Presentation on theme: "Physiological Problems of the Fetus and Placenta."— Presentation transcript:
Physiological Problems of the Fetus and Placenta
Immune Attack Why isn’t the fetus rejected by the mother’s immune system? Hypothesis 1: uterus is a special immunologically safe place. But, ectopic pregnancies can occur and succeed. Hypothesis 2: the placenta is able to protect the fetus from antibody-mediated attack by restricting passage of fetal antigens into the mother’s body and maternal antibodies into the fetal circulation. Yes, but how about Rh disease, in which Rh- mother can develop antibodies to Rh+ fetus and cause miscarriage? With contemporary methods, it has been shown that mothers are invaded by small numbers of fetal cells in each pregnancy and these cells may survive in mother’s body for extended periods. Consequences – bad: autoimmune disease – good: mother makes a better tissue donor for her children.
Gas Exchange Between Mother and Fetus Oxygen: P O2 of maternal blood in placental blood sinuses is about mmHg. P O2 of fetal blood in umbilical vein is about 30 mmHg. So, fetal blood must load O 2 at a considerably lower P O2 and with a considerably smaller gradient than adult blood. A partial solution is provided by fetal Hb, which consists of 2 α chains and 2 γ chains rather than 2 α chains and 2 β chains, and is left-shifted relative to adult Hb. This gives about 85% saturation for blood in the umbilical vein. Also, the fetal blood has an O 2 carrying capacity about 50% higher than maternal blood. CO 2 : the gradient between maternal and fetal blood is only 5 mmHg, so CO 2 transport is about half as efficient as in the adult lung. This crummy situation is the result of the truly goofy design of the reproductive physiology of placental mammals.
Roadmap of fetal-placental circulation Placenta Fetal Body Left Heart Right Heart Lungs Umbilical vein (80% sat) Ductus venosus Vena cava (67% sat) Foramen ovale Umbilical arteries (58% sat) Ductus arteriosus Lower body venous blood (27% sat) Green connections will be eliminated at birth
Placental venous blood joins the fetal circulation via the ductus venosus in the liver The numbers show the percentage of fetal cardiac output that passes each checkpoint. Note that about half of the fetus’ cardiac output goes to the fetal body and the other half to the placenta. At the junction of ductus venosus and inferior vena cava, venous blood from the fetal body mixes with relatively oxygenated umbilical cord blood.
Two anatomical shunts – the ductus arteriosus and the foramen ovale - allow most of the right heart’s output to bypass the pulmonary loop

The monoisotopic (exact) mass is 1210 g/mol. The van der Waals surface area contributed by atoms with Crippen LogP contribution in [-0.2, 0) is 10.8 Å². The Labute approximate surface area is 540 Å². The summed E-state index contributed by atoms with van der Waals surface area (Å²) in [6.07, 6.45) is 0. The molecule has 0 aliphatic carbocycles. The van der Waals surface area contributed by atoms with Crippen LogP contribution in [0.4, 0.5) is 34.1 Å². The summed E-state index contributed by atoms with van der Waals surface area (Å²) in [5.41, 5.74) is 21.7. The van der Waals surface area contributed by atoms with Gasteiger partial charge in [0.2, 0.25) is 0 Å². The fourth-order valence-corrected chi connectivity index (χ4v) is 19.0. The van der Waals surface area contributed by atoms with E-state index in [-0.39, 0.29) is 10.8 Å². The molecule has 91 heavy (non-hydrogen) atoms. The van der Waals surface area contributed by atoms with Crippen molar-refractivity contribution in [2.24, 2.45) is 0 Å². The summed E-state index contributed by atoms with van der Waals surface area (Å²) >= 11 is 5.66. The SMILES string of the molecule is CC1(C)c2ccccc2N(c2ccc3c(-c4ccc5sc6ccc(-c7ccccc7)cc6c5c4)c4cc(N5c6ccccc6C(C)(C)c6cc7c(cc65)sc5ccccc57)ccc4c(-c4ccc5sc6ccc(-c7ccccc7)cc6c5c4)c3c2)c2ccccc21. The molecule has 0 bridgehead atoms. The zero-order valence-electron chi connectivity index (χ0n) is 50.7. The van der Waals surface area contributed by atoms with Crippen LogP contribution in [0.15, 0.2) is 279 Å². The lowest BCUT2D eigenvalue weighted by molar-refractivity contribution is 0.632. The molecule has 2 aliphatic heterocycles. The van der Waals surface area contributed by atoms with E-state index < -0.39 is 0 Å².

Summary of blood oxygenation levels in the fetal circulation Lungs are collapsed, so pulmonary loop R is high; with placenta in place and little sympathetic outflow, systemic loop R is low. A R to L shunt operates via ductus arteriosus and foramen ovale Fetal vena cava blood is a mixture of 80% saturated blood from placenta and 27% saturated blood from fetal lower body, so when the two bloods mix at the right atrium, the Hb saturation is about 67%. About ½ of fetal cardiac output flows to the placenta.
Circulatory Changes at Birth Lungs inflate: ventilation stimulated by cold, asphyxia; pulmonary arterioles dilate, pulmonary resistance falls Systemic loop resistance rises: large sympathetic outflow during birth, removal of placenta Foramen ovale closes: swinging door effect Ductus venosus closes: ? Ductus arteriosus closes: prostaglandin involved Umbilical vessels close: probably several factors involved. Note that the umbilical vein is still available for intravenous drug delivery in adults.
What would the consequences be if one of these events didn’t happen?
Birth Stresses and Responses in the Neonate What are the stresses? –Hypoxia –Need to start thermoregulating –Need to inflate lungs and start breathing –Pressure – especially on the head during vaginal birth
Central Role of Adrenal Catecholamines Large surge of catecholamine is released during birth – levels in blood can reach 50 nM – about 6X higher than in exercising adults. If asphyxia occurs, the concentration can reach 200 nM. Effects: –Breathing: dilates bronchioles, increases pulmonary surfactant secretion, promotes fluid absorption –Vascular: peripheral vasoconstriction; MAP increases; increased pressure in systemic loop closes foramen ovale. –Metabolic: mobilizes glucose; stimulates heat production by brown fat –CNS: promotes alertness
Brown fat provides heat for the brain and thorax for several months after birth Unlike white fat, brown fat contains a high density of mitochondria An uncoupling factor (a H + channel) is expressed in response to T 3 The uncoupling factor is activated in response to epinephrine Uncoupled mitochondria convert almost all of the energy of fat catabolism to heat rather than phosphorylation potential. True hibernators retain brown fat for rewarming in the spring We now know that adult humans have some brown fat
Vaginal birth is usually better Caesarian-delivered babies don’t get the beneficial effects of sympathetic activation Caesarian rate is 15-20% of deliveries – roughly 50% of unplanned Caesareans seem to be unnecessary In evaluating the extent of fetal distress in a difficult labor, it is best to measure the pH of scalp blood (<7.25 indicates asphxia), rather than make decision on basis of fetal heart monitor.